linked to the notion that even numbers can be halved.

For example:

If a number has zero at the end, in the units

column, then you can halve this number. Like half

of 30 is 15. If you can halve it, it must be an even

number. So, zero must be even.(Jayesh, age 9)

So, you had 21, you couldn’t halve that, so it is an

odd number. But say you had 20, it is even because

you can halve it into 10 and 10. (Emmy, age 9)

If you halve a number ending with zero, it is either

going to end with a zero or a ve after we halve it.

And if we halve 0 it ends with 0, so 0 must be even.

(Zalika, age 9)

One student explanation focussed on the notion that

even numbers have “partners”, whereas odd numbers

do not. Although this reasoning seems potentially

problematic for proving that zero is an even number,

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April 2018 www.atm.org.uk

Mathematical proofs in primary schools

he attempted to emphasise that the lack of an “odd

one out” proved that zero must be even.

If you have three dots and you put it into two

vertical lines, one side would have two and the

other side would have one. That dot [gesturing

towards the single dot] doesn’t have a friend next

to it, so it is odd. It’s the odd one out. Just like in

seven, because 2, 4, 6 … they all have partners.

But there is one extra dot for seven and that one

doesn’t have a partner. With zero, there is no

par tners needed, so there is no odd one out. (Divit,

age 8)

Indeed, this explanation was challenged by other

students.

Zero doesn’t have a partner, so this doesn’t make

sense. You need a partner to be an even number?

(Jayesh, age 9)

What about negative numbers? They don’t have

partners? (Violet, age 8)

The group reached a near-consensus that given

negative numbers are still odd or even, and that zero

is still odd or even, the idea that even numbers have

partners and odd numbers do not may have outgrown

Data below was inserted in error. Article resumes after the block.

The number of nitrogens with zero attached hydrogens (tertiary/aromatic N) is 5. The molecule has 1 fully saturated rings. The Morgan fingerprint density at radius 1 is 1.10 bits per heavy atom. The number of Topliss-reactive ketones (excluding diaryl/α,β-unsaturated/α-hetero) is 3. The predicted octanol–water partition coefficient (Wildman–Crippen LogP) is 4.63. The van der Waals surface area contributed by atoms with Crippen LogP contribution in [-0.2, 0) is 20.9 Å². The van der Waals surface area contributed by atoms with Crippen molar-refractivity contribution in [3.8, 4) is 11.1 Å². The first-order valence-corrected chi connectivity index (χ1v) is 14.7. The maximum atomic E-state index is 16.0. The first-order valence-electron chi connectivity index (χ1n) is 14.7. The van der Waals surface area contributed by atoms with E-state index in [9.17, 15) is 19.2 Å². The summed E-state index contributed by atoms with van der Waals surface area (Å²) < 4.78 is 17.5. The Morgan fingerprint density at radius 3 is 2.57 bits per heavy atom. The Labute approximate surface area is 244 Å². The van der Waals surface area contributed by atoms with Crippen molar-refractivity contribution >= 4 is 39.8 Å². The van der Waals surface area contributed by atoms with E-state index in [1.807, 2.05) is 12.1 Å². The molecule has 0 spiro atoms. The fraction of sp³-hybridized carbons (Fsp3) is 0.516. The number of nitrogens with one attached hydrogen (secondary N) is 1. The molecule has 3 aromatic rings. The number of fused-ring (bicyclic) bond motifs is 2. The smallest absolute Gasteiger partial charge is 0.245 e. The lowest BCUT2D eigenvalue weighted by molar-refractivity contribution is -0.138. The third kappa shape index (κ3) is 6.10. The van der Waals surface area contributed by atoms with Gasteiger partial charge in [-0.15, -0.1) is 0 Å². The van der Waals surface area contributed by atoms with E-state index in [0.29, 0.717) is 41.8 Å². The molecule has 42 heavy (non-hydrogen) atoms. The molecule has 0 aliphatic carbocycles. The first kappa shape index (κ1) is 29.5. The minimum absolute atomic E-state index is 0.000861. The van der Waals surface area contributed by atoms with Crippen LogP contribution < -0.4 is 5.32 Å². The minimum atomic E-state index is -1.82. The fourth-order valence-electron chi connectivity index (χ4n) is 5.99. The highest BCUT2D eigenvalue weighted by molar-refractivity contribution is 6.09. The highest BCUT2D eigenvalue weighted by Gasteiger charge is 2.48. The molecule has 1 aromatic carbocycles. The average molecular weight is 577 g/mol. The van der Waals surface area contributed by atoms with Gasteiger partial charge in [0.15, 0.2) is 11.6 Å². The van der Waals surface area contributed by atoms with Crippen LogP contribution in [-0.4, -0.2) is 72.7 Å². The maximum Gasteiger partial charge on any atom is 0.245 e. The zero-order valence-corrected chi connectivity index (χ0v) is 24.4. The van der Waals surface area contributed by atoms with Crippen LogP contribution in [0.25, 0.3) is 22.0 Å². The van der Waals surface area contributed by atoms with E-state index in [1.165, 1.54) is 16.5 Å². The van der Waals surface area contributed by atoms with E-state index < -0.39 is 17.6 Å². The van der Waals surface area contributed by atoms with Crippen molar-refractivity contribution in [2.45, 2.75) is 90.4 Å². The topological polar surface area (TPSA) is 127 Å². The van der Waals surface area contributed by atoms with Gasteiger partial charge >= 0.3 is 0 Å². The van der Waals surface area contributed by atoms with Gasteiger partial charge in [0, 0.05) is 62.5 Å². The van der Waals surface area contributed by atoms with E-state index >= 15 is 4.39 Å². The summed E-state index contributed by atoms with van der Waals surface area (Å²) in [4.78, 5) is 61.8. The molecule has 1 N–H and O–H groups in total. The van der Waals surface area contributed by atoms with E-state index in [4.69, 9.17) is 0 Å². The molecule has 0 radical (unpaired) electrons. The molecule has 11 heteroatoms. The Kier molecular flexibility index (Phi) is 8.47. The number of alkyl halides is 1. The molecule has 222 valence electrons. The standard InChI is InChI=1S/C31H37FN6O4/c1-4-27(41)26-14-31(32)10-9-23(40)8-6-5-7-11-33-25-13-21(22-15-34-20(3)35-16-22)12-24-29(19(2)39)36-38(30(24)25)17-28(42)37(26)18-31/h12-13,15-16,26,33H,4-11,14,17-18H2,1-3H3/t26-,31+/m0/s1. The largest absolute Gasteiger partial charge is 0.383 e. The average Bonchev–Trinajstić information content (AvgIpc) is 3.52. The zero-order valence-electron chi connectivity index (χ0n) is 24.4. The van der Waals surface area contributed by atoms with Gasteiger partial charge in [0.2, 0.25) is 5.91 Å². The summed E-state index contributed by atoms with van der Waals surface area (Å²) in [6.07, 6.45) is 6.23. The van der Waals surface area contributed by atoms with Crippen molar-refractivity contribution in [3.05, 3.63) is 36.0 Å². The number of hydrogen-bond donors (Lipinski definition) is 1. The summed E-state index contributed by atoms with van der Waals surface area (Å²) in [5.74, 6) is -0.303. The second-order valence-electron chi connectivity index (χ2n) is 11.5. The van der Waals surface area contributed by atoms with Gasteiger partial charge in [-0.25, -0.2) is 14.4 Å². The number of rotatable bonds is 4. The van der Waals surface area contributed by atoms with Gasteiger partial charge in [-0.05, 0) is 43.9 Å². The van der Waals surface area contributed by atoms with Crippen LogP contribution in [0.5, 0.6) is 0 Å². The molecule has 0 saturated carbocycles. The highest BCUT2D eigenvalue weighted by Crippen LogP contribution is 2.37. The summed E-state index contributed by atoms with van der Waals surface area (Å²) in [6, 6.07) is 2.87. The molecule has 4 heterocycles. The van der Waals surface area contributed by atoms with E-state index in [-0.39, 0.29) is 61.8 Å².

its usefulness.

Investigating and exploring properties of odd and

even numbers: Proof 2.

There are more even numbers altogether than odd

numbers. True or false? Prove it.

Although intended to build on the previous discussion,

this problem seemed more difcult for students to

make meaningful progress with. However, part of the

reason for me choosing to go in this direction was

that, in addition to exploring the properties of odd

and even numbers, this problem gave students an

opportunity to grapple with the notion of innity and

what it represents. I was interested to see whether

or not the introduction of ideas of innity might be

overwhelming for students, limiting their capacity to

attempt to reason mathematically. For some students,

this might have been the case. For example, after

several minutes of reection and discussion, these

year 3 students concluded:

Because the numbers go forever, there is no way

of knowing. (Divit, age 8)

It [innity] goes up to like a quadrillion, billion, so

you can’t tell. (Jake, age 8)

Other students proposed that there are more even

numbers because innity itself was likely to be even.

However, in students’ minds, this appeared contingent

on where you started counting from. Below is an

exchange I had with two students who proposed that

if we began counting at zero, there would be more

even numbers, whereas if we began counting at one,

there would be more odd numbers. The logic appears

to be that beginning at one rather than zero shifts the